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NY rule eases Obamacare burden on insurers including Northwell’s

Workers stand inside the branding bus for the

Workers stand inside the branding bus for the name change from North Shore LIJ to Northwell Health at Huntington Hospital Dec. 5, 2015. Credit: David L. Pokress

New York State on Friday announced an emergency regulation easing a financial burden placed on some insurance companies by Obamacare.

The move prompted New Hyde Park-based Northwell Health to back away from a warning that it could withdraw its CareConnect insurer from the insurance market.

The New York State Department of Financial Services said in a release Friday that it issued the rule to rectify an “imbalance” in financial transfers among health insurers.

A provision of the federal Affordable Care Act — widely known as Obamacare — will require CareConnect to transfer $53.2 million to other insurers, according to Northwell’s financial statement for the first half of 2016. The anticipated transfer resulted in a net loss of $46 million in the period for CareConnect.

A Northwell Health spokesman said in a telephone interview that the company was “very pleased,” at the new regulation, adding, “If there was no action at the state or federal level we were concerned about the long-term sustainability of our insurance enterprise.”

The transfers, which are calculated by the Centers for Medicare & Medicaid Services, are designed to move money from insurers with healthier populations to insurers with less-healthy populations. The purpose is to allow insurers covering populations with more health issues to compete effectively, the state agency said.

The Northwell spokesman said that when CareConnect signs up small-group plans it has no insight into whether enrollees are healthy or sickly.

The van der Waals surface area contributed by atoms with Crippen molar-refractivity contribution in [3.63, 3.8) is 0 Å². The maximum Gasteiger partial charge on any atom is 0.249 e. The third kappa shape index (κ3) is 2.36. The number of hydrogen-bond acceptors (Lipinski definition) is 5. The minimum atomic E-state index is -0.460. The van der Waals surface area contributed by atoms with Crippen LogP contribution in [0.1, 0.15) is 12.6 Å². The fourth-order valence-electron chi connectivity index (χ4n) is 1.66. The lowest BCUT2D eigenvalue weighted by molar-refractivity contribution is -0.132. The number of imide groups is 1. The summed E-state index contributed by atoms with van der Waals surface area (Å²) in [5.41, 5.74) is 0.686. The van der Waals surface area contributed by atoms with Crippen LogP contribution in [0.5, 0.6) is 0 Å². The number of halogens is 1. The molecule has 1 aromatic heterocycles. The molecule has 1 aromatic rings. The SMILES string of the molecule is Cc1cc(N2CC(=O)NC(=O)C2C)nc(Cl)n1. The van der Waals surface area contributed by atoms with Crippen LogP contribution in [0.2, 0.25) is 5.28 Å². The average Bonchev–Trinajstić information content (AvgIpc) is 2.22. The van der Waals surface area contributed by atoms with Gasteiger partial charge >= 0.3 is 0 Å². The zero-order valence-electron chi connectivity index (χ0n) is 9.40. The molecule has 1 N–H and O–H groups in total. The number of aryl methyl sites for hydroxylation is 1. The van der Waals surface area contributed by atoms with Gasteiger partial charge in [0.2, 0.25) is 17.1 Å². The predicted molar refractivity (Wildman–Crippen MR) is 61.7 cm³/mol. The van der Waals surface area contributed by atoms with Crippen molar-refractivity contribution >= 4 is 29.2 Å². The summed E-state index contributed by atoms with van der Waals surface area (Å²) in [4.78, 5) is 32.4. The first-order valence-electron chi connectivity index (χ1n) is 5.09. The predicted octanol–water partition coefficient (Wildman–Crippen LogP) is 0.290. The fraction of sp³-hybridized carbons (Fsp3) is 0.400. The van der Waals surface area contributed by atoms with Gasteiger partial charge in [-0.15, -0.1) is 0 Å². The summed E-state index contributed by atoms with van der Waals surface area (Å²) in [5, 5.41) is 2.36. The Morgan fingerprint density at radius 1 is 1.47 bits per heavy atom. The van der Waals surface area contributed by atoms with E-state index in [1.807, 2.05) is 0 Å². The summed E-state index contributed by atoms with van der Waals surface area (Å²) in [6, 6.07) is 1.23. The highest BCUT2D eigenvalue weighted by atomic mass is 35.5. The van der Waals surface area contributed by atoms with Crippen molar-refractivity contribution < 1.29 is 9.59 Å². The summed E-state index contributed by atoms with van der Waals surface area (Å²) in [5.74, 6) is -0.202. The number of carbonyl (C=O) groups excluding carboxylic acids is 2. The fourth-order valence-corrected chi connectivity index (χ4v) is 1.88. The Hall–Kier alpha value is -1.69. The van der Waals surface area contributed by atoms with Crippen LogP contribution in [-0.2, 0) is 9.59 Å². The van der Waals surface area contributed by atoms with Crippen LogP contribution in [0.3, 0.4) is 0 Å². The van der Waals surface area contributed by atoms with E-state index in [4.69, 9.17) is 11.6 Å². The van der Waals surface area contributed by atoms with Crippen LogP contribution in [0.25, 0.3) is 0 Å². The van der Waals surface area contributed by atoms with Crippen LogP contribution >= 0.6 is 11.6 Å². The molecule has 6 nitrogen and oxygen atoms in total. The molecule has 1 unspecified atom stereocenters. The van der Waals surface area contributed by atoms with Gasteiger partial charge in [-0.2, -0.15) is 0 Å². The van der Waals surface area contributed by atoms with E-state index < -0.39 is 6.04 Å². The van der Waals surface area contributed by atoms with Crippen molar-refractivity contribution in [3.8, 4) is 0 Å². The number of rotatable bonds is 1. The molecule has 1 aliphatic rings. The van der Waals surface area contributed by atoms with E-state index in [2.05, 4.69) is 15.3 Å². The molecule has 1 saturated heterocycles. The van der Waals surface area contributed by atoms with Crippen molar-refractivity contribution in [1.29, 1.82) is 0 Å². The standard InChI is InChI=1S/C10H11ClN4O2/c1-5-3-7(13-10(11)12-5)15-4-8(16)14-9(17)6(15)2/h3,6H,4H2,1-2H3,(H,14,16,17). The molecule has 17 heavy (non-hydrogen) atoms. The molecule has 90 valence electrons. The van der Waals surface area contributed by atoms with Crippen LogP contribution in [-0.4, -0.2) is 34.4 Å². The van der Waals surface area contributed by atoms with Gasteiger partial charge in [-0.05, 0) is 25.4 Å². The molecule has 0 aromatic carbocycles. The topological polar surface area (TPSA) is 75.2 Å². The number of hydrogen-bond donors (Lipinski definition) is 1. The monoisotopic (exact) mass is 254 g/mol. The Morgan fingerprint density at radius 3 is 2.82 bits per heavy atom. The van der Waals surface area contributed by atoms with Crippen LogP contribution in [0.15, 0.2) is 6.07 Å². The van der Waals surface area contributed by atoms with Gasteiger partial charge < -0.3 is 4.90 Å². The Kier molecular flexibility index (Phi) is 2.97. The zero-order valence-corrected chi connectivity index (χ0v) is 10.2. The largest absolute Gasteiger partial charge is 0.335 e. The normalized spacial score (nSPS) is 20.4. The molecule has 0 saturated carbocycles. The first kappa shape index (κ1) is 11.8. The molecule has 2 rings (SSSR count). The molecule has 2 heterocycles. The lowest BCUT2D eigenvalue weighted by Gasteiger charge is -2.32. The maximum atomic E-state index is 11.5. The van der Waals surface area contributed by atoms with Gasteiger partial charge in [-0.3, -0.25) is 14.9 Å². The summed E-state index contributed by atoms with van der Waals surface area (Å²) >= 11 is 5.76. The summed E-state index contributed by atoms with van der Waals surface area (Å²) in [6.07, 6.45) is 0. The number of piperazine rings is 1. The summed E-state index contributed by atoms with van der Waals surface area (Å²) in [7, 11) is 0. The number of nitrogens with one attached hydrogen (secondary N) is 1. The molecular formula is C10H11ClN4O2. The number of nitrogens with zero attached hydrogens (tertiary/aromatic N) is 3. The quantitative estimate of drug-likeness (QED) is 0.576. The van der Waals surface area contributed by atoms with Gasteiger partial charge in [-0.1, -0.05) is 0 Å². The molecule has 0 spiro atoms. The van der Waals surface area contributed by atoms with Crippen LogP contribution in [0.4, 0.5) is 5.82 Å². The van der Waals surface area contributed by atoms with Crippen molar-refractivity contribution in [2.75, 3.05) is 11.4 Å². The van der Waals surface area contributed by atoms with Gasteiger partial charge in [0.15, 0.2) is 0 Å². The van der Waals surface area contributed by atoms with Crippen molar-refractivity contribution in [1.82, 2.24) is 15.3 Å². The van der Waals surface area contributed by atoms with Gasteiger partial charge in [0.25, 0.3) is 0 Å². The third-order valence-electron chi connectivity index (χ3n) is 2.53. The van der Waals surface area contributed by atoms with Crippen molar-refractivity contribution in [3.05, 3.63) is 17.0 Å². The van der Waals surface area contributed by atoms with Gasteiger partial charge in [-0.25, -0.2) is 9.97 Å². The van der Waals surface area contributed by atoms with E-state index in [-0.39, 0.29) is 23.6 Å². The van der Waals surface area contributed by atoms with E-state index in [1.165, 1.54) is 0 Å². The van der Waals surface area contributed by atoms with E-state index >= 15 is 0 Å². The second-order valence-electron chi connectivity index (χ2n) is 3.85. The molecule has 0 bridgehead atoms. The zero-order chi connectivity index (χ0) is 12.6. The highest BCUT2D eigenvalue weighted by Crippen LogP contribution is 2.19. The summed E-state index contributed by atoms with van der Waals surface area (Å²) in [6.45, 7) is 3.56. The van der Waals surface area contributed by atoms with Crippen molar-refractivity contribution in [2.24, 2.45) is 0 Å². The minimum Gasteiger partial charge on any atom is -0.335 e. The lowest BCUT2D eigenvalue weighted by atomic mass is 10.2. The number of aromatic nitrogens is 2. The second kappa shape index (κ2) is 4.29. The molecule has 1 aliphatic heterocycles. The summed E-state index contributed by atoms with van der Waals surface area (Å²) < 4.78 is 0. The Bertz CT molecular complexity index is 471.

The state said Friday it will determine whether the transfers will have “an adverse impact” on the marketplace for small-group plans. Small groups are defined as having one to 100 enrollees, including sole proprietors. Under the new rule, some of the money can be returned to the insurers that paid it out.

About 30 percent of East Hills-based CareConnect enrollees are in individual plans, about 65 percent in small groups and about 5 percent in large groups.

“Unfortunately, with the complex methodology, the goal of leveling the playing field was not achieved and smaller companies like CareConnect were hit particularly hard,” the Northwell spokesman said.

CareConnect has grown rapidly, with membership increasing about fourfold over 12 months to 97,175 as of June 30.

Other insurance companies expected to benefit from the new state regulations include HIP, Aetna Health Inc. and Excellus health plan, which had to pay into the risk-adjustment program, a state official said.

For the half-year ended June 30, Northwell Health posted net income of $129.7 million on operating revenue of $4.8 billion. That compares with net income of $94.8 million on operating revenue of $4.2 billion in the year-earlier period.


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